Duration:00:24:10

Babbage: AI: The end of the scientific method?

11/27/2019
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Researchers are using artificial intelligence techniques to invent medicines and materials—but in the process are they upending the scientific method itself? The AI approach is a form of trial-and-error at scale, or “radical empiricism”. But does AI-driven science uncover new answers that humans cannot understand? Host Kenneth Cukier finds out with James Field of LabGenius, Demis Hassabis of DeepMind, astrophysicist Neil deGrasse Tyson, tech venture capitalists Zavain Dar and Nan Li,...

Duration:00:23:49

Global warning: The UN sounds the alarm on climate change

11/27/2019
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The UN has just released its annual report on how well the fight to slow climate change is going. It finds that efforts to reduce greenhouse-gas emissions are going from bad to worse. We also look at a surprising new lease on life for China’s regional dialects. And while people debate about the merits of Uber, one thing is clear -- it drives people to drink -- or so new research suggests. Want to weigh in on our podcasts? Please fill out our survey at economist.com/podsurvey. For...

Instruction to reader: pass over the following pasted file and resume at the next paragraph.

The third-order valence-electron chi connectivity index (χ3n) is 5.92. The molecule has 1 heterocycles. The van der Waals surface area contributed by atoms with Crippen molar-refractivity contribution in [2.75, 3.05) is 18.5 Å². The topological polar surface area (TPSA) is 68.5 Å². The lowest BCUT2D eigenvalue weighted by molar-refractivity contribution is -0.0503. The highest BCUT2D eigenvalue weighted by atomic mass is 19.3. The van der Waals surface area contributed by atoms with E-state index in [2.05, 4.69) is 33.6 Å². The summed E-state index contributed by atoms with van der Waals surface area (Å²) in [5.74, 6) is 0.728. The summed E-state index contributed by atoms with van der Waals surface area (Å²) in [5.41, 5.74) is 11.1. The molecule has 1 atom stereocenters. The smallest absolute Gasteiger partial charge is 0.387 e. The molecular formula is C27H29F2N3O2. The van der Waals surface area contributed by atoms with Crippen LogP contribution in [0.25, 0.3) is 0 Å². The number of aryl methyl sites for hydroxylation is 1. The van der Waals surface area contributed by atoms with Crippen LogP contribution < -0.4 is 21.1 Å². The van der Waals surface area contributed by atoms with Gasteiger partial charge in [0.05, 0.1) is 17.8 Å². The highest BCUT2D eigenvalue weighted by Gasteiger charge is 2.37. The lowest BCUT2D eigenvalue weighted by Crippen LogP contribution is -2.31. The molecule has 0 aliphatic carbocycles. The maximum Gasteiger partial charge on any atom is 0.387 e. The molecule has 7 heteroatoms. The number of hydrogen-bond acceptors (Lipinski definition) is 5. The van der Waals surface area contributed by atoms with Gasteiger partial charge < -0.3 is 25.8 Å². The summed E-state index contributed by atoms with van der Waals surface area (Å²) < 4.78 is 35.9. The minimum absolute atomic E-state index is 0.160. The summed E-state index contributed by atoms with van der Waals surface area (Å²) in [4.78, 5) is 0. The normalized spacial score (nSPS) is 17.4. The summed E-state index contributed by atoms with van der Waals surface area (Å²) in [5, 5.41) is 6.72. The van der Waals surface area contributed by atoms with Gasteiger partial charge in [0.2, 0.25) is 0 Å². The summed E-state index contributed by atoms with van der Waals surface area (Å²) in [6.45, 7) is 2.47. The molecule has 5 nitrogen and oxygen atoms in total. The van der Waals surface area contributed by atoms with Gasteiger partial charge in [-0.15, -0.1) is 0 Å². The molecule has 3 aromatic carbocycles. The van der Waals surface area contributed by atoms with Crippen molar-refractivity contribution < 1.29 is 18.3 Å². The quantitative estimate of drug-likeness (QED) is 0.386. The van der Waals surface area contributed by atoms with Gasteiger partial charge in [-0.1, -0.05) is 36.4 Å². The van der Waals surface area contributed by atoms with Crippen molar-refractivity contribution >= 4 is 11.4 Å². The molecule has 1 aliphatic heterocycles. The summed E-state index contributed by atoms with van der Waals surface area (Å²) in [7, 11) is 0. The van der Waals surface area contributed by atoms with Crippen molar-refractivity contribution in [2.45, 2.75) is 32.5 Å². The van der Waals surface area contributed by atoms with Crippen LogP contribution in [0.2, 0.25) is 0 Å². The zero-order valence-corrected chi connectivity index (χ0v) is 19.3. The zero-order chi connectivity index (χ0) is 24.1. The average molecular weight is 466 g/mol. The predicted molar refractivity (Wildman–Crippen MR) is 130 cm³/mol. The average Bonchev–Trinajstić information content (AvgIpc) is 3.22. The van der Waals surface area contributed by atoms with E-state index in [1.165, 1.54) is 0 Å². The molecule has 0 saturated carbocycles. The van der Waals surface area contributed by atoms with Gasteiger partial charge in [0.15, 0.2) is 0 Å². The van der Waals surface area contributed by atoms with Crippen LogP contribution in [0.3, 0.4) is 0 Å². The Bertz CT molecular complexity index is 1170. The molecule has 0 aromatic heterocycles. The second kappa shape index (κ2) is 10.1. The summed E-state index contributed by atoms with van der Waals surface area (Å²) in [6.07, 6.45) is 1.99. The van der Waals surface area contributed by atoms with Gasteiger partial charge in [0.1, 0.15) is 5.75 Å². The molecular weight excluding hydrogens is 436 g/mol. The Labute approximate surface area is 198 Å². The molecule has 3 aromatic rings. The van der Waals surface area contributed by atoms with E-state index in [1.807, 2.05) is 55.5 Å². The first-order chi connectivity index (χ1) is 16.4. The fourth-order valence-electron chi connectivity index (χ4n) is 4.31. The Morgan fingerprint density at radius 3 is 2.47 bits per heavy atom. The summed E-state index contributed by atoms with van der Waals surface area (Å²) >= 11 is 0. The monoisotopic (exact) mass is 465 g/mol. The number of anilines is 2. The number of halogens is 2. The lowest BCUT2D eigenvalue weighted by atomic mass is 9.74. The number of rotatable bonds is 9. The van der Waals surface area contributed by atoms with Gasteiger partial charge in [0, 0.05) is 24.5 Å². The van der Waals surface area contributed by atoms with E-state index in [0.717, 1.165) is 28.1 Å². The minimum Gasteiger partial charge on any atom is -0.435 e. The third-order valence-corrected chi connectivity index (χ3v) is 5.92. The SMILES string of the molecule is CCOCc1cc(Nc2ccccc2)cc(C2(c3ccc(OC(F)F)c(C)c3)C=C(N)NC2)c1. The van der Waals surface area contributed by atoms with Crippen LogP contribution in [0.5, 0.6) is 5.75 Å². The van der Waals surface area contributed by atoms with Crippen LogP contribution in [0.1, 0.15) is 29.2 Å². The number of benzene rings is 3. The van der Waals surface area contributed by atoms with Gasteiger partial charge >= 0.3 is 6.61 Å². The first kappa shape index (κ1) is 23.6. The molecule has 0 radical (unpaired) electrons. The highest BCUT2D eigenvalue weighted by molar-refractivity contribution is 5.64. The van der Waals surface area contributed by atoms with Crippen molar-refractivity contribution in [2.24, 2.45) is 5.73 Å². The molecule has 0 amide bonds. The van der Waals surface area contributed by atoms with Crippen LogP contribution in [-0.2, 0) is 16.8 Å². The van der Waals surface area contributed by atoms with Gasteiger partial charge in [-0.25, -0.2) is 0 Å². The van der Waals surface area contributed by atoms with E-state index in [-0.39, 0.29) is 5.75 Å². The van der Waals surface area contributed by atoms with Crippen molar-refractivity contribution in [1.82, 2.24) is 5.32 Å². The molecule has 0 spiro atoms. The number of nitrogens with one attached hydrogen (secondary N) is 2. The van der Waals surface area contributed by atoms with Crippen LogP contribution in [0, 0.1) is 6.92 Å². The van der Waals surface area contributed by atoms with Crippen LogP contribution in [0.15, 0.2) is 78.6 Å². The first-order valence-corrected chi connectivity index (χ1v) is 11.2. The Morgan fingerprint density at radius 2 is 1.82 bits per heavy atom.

Duration:00:19:58

Money talks: Shopping for diamonds

11/26/2019
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LVMH, a French luxury goods giant, is buying American jeweller Tiffany & Co for over $16bn. What are its plans for the latest jewel in its crown? Soumaya Keynes speaks to Stephen Vaughn, former general counsel to the United States Trade Representative, about a crisis at the heart of the World Trade Organisation. And, what lessons can be learned from the world’s most extreme economies? Patrick Lane hosts ____________________ Please complete our listener survey at...

Duration:00:22:50

Start spreading the cash: Michael Bloomberg runs for president

11/26/2019